High resolution model guidance is in good agreement this morning on this being a light snow accumulation event for our area. The general idea shown is for there to be a dusting to half inch in most areas, with better chances of an inch or more of snow being mostly north of Highway 412 in western/middle Tennessee. The only exception to that is that the models are picking up on a small scale enhancement over portions of Wayne and Lewis Counties. While that is too small scale for us to have enough confidence in until the snow band actually sets up on radar this evening, I can't rule out a locally enhanced area like that where totals may be near or just slightly over an inch. It may not be specifically Wayne or Lewis Counties either IF it does happen, but that's where models are consistently showing it. For the majority of us, a good little dusting to a half inch of snow accumulation looks most likely.
This matches up well with our actual FORECAST that we have had out there since midday yesterday. The majority of our area looks like it will see a dusting to maybe half an inch of snow, with better chances of totals nearing an inch being north of Highway 412 in Tennessee, although we will have to watch out for a small scale enhanced area like we talked about above. Because of the rapid drop in temperatures though, it will only take a dusting of snow to cause slick/icy spots and travel issues that may last through tonight into at least part of Friday.
The National Weather Service in Memphis has placed southwest Tennessee and north Mississippi (including Hardin and Tishomingo Counties in our viewing area) within a Winter Weather Advisory. This is for the potential for flash freezing late this afternoon and this evening, either from the leftover moisture from afternoon showers or from any light snow accumulation. The Nashville office is using their Winter Weather Advisory to highlight where they think an inch or more of snow may accumulate, and that is why it does not include southern middle Tennessee. Similarly, the Huntsville NWS office would be using theirs for the same kind of snow totals, and since they don't expect that, they don't have an advisory in place for north Alabama.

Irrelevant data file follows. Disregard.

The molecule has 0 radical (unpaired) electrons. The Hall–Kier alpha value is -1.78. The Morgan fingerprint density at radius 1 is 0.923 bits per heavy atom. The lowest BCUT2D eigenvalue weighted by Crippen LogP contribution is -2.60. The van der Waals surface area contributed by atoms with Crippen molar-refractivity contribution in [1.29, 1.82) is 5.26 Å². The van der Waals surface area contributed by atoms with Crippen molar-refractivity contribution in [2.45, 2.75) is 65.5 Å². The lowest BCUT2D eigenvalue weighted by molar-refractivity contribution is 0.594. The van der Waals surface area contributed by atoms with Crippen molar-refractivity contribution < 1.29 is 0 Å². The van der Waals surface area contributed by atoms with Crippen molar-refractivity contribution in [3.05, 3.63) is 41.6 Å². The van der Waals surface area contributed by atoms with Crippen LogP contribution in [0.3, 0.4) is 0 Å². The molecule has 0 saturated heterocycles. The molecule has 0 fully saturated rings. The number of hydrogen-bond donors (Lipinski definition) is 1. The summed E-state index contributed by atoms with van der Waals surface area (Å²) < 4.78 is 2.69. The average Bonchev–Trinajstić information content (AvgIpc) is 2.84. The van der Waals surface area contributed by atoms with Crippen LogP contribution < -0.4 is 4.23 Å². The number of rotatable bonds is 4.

Regardless of what any snow may or may not do, the big story is and has always been the major cold air and the dangerous/potentially life-threatening wind chills we expect across the area. That's why there remains a Wind Chill Warning across our entire viewing area for tonight through at least noon on Friday for middle Tennessee and through noon on Saturday for north Alabama. It's very possible the Tennessee counties may get an extension into Saturday in future updates from the NWS. Wind chill values of -10 to -20 are a good bet across these areas, especially tonight through the first half of Friday, and they may stay below the zero to -10 range right on into Saturday. This is the type of cold that can cause frostbite in only half an hour if you aren't well-protected, and this type of cold is life-threatening to people and animals that have no shelter from it.
The entire weather community has been talking about this non-stop for an entire week now, but here are some general tips for you to go through to prepare yourself, your friends and family, your pets and animals, your home, and your vehicles for the coming cold weather. You only have about 12 or so hours from the time this blog discussion is posted to get these things done. This is nothing new. These are basic, common sense things, but they serve as a good reminder for what you need to think about in order to prepare for the coming cold temperatures.
Once temperatures drop below freezing early this evening, we stay below freezing non-stop until some time for a short period Monday afternoon. That is an 80-90 hour period where temperatures are non-stop below freezing! That is a pipe bursting type of cold. In similar cold waves in the past here in the Tennessee Valley, even building sprinkler systems have had busted pipes if those buildings aren't well insulated! The good news is that the cold air doesn't stick around forever. By early to mid week, we are in a first warming trend. By Wednesday, we will be getting close to 50 degrees for a daytime high again, and I can't rule out 60s by next weekend and the start of the new year! It can sometimes get really cold here in the Tennessee Valley, but when it does, it usually doesn't stick around for too long. After our showers this afternoon and the light snow this evening, we are dry through at least the middle of next week, including a dry and quite (but cold) Christmas weekend.